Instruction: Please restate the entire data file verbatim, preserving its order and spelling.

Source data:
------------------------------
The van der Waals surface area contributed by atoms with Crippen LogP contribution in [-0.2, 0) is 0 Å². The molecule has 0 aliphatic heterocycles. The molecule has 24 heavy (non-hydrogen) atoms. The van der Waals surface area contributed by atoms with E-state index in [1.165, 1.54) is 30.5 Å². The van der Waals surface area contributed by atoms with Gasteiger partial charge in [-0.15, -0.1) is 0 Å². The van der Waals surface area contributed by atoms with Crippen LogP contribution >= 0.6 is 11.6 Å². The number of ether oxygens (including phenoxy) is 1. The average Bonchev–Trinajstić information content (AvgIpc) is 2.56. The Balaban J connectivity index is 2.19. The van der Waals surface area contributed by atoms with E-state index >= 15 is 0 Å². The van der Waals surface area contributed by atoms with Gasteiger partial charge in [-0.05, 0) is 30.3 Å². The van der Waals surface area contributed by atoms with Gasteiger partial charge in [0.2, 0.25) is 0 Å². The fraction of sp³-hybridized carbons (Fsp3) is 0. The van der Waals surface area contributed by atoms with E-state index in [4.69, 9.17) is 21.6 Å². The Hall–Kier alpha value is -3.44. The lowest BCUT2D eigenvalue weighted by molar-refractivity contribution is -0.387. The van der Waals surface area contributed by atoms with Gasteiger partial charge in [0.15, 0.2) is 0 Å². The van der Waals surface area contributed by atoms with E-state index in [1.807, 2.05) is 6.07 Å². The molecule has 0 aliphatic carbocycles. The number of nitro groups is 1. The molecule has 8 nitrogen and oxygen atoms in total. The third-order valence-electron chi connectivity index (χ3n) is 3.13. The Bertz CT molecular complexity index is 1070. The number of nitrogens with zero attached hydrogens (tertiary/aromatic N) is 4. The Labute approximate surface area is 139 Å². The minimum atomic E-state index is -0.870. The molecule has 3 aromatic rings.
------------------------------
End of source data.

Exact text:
The van der Waals surface area contributed by atoms with Crippen LogP contribution in [-0.2, 0) is 0 Å². The molecule has 0 aliphatic heterocycles. The molecule has 24 heavy (non-hydrogen) atoms. The van der Waals surface area contributed by atoms with E-state index in [1.165, 1.54) is 30.5 Å². The van der Waals surface area contributed by atoms with Gasteiger partial charge in [-0.15, -0.1) is 0 Å². The van der Waals surface area contributed by atoms with Crippen LogP contribution >= 0.6 is 11.6 Å². The number of ether oxygens (including phenoxy) is 1. The average Bonchev–Trinajstić information content (AvgIpc) is 2.56. The Balaban J connectivity index is 2.19. The van der Waals surface area contributed by atoms with E-state index >= 15 is 0 Å². The van der Waals surface area contributed by atoms with Gasteiger partial charge in [-0.05, 0) is 30.3 Å². The van der Waals surface area contributed by atoms with Gasteiger partial charge in [0.2, 0.25) is 0 Å². The fraction of sp³-hybridized carbons (Fsp3) is 0. The van der Waals surface area contributed by atoms with E-state index in [4.69, 9.17) is 21.6 Å². The Hall–Kier alpha value is -3.44. The lowest BCUT2D eigenvalue weighted by molar-refractivity contribution is -0.387. The van der Waals surface area contributed by atoms with Gasteiger partial charge in [0.15, 0.2) is 0 Å². The van der Waals surface area contributed by atoms with E-state index in [1.807, 2.05) is 6.07 Å². The molecule has 0 aliphatic carbocycles. The number of nitro groups is 1. The molecule has 8 nitrogen and oxygen atoms in total. The third-order valence-electron chi connectivity index (χ3n) is 3.13. The Bertz CT molecular complexity index is 1070. The number of nitrogens with zero attached hydrogens (tertiary/aromatic N) is 4. The Labute approximate surface area is 139 Å². The minimum atomic E-state index is -0.870. The molecule has 3 aromatic rings.